It was a pilgrimage many years in the making. My recent weekend in Jackson, Mississippi included a trip to the famous Southern author Eudora Welty’s home. There in her immaculate garden I made my apologies.
You see, my first exposure to Eudora was when I was assigned to enter a humorous interpretation of Welty’s “Why I Live at the P.O.” in a high school forensics competition. The trouble was, it was difficult to be humorous when I didn’t see what was funny. I found the short story insipid and was embarrassed by the affected Southern accent required of me. I placed in my category, so I guess I did Eudora’s short story justice, but I was just glad when the competition was over. My next assignment was “The Man with the Broken Fingers” and I found myself much better suited to a characterization of a Holocaust concentration camp resident. (When I screamed out in dramatized pain, I recall it startled a doddering older judge in the first row who had obviously been napping).
The next time I encountered Eudora was in college. My senior honors thesis was on the topic of female heroines and I needed to select a final heroine to round out my cast. My advisor suggested I read Welty’s The Optimist’s Daughter and focus on the protagonist Laurel Hand. Although captivated by Welty’s powerful prose, I saw nothing heroic about Laurel. In fact, she annoyed me.
My advisor and I finally decided it was Laurel’s—and the novel’s—Southern-ness that disturbed me. I had to admit the fact that I saw nothing heroic about a Southern lady; I found the Southern community of which Welty wrote to be annoyingly provincial.
That’s when my advisor reminded me that I am, in fact, a Southern woman. Like it or not.
Laurel Hand ended up being a strong addition to my thesis, but it wasn’t until I reread The Optimist’s Daughter decades later that I viewed her—and the talented author who created her—as heroic. In college, I had not yet grieved for parents, as Laurel does, or experienced the all-consuming love that she felt. I had not yet lost people I loved. In a dusty paperback at the recesses of my bookshelf, Laurel waited until I was mature enough to learn the lessons she had to teach.
The more I read Eudora Welty and learned about her life, the more comfortable I became in my own skin. My novel, Mt. Moriah’s Wake, is a deeply Southern piece of fiction, and I make no apologies for that. In a Fiction Writing course in college I submitted a short story told from the perspective of Jake, a high school jock. I knew the story didn’t work but didn’t know why.
“Ever been a high school boy?” my professor asked. When I laughed and shook my head, he said the four words that became a writing mantra for me: Write what you know.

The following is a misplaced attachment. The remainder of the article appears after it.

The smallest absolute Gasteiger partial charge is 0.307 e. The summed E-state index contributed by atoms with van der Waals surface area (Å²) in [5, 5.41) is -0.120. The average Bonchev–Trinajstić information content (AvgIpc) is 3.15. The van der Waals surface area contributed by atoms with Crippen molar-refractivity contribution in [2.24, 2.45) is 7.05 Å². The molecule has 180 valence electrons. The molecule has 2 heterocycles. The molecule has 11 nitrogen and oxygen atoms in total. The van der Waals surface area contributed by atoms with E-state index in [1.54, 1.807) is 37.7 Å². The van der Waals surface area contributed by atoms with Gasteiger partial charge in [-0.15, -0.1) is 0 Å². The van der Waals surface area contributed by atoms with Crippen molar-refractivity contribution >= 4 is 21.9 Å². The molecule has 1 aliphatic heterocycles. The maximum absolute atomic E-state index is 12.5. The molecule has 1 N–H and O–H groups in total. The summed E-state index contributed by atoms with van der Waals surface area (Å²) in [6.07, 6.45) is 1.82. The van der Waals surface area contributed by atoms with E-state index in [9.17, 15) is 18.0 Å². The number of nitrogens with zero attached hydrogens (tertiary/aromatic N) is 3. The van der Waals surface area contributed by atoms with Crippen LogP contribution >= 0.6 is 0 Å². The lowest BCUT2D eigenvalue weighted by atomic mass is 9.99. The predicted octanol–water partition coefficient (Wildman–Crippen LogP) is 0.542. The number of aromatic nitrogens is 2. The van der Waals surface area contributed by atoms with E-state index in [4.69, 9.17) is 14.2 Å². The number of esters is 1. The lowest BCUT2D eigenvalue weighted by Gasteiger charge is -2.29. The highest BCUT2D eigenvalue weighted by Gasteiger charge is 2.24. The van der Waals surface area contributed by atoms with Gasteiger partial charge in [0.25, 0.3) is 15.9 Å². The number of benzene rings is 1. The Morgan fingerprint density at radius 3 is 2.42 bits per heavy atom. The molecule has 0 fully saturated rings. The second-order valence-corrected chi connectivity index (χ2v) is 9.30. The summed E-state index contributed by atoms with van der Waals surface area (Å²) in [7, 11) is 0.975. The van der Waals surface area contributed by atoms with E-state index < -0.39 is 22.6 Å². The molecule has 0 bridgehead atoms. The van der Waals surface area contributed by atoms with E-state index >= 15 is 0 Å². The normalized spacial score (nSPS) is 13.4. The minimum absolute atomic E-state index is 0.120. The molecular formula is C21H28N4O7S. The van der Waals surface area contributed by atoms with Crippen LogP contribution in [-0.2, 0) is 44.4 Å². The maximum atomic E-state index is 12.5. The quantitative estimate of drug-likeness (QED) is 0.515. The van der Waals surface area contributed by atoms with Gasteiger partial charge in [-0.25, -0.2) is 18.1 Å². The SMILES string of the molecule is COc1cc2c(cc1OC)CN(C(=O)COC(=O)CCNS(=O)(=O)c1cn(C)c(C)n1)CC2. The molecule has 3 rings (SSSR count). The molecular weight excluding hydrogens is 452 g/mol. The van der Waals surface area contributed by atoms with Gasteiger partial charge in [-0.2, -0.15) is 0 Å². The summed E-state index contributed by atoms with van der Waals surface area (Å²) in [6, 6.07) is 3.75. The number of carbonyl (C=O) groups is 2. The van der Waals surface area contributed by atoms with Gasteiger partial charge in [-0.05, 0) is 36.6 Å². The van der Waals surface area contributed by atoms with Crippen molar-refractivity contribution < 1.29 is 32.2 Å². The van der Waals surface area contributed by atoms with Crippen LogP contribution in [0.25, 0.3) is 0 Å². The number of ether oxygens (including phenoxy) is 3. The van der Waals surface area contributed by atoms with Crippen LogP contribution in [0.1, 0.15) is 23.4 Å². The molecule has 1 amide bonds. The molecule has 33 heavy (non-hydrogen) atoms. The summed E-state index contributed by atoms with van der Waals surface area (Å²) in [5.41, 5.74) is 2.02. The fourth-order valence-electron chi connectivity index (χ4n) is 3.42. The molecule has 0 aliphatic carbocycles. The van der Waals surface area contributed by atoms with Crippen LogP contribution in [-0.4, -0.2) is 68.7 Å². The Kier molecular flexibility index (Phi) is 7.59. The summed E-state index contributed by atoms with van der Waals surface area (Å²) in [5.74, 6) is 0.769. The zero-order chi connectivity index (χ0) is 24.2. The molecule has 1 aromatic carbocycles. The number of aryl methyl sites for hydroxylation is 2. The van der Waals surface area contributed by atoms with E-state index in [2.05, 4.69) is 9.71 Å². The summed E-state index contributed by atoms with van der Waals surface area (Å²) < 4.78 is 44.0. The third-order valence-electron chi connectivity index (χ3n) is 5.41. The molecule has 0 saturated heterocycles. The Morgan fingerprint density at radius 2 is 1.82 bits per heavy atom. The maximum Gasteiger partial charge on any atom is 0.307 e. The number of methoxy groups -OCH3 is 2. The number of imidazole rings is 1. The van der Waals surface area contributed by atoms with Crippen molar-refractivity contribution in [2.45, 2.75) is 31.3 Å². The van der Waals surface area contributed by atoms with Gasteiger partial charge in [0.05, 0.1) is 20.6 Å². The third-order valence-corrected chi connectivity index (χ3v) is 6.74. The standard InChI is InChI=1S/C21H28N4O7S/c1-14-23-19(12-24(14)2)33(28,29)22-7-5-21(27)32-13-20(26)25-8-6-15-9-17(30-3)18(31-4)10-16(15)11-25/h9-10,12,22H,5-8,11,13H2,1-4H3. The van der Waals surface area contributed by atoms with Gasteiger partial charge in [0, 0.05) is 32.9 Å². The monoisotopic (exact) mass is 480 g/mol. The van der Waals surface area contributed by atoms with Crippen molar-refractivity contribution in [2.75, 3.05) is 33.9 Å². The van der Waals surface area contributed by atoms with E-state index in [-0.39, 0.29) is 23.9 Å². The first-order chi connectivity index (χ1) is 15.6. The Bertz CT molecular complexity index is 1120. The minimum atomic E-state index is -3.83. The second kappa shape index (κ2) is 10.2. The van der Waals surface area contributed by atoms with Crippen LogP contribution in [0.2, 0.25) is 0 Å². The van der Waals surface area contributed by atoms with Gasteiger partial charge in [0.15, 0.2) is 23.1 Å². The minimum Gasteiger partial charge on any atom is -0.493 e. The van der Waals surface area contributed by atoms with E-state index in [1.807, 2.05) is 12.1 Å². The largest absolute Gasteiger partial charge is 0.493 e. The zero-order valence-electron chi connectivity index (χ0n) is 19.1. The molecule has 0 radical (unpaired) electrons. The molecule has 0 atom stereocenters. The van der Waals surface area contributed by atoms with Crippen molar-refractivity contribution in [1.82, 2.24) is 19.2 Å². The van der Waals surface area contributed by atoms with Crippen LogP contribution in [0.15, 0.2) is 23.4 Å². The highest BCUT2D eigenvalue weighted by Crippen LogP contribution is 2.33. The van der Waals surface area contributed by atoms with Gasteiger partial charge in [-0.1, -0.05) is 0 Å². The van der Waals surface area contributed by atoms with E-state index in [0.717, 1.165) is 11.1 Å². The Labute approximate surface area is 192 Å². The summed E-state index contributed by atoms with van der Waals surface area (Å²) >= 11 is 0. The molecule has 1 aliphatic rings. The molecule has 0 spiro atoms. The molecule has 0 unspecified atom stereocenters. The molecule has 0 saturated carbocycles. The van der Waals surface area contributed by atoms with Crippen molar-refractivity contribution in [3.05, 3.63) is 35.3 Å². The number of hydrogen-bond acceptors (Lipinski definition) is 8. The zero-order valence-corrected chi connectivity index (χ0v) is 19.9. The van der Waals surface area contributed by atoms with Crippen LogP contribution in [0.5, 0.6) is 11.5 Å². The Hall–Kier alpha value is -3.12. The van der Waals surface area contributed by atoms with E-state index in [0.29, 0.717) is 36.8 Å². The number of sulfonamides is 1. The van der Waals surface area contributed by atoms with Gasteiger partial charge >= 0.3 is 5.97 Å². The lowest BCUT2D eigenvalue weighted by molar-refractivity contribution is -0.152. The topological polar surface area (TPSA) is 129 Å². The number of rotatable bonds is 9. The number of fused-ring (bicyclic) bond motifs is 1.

Eudora wrote what she knew: She wrote of her community and its social mores, and her turn of phrase is undeniable. The author lived her entire adult life in her childhood Tudor home in Jackson, Mississippi. At age 22, she had to return home from New York after her father’s death. The years on Pinehurst Street saw the tragic deaths of her two brothers and prolonged terminal illness of her mother. Welty’s books echo the joys and sorrows she experienced. Although some may view Eudora’s life as sheltered, she owned that adjective: “As you have seen, I am a writer who came of a sheltered life. A sheltered life can be a daring life as well. For all serious daring starts from within” (from One Writer’s Beginnings).
I bought the rights to quote The Optimist’s Daughter in Mt. Moriah’s Wake, including my favorite quotation from that Pulitzer Prize winner:
“… the guilt of outliving those you love is justly to be borne, she thought. Outliving is something we do to them. The fantasies of dying could be no stranger than the fantasies of living. Surviving is perhaps the strangest fantasy of them all.”
Unlike Eudora, I will never win a Pulitzer. I will never learn how to spin a phrase so that it sings like music in the reader’s ears. But perhaps there is more that unites us than divides us. Like Eudora, I also have two brothers. Like her, I gardened with my mother and attended an all girls’ school. Like Eudora, I grew up in a region anchored by magnolias and splendid seasons. Like Eudora, I find solace and inspiration in the natural world. And, like Eudora, I have experienced profound loss and exhilarating love.
During my visit to Eudora’s home and garden, I felt time suspended. Her enchanting environs explained the beauty that flowed from her typewriter. Although I still don’t care for “Why I Live at the P.O,” I regret not having appreciated the power of Eudora’s voice as a young student. I know now just what a Southern oracle she was.
And finally I understand why Eudora’s profound Southern voice resonates: Because she wrote what she knew. And knew who she was.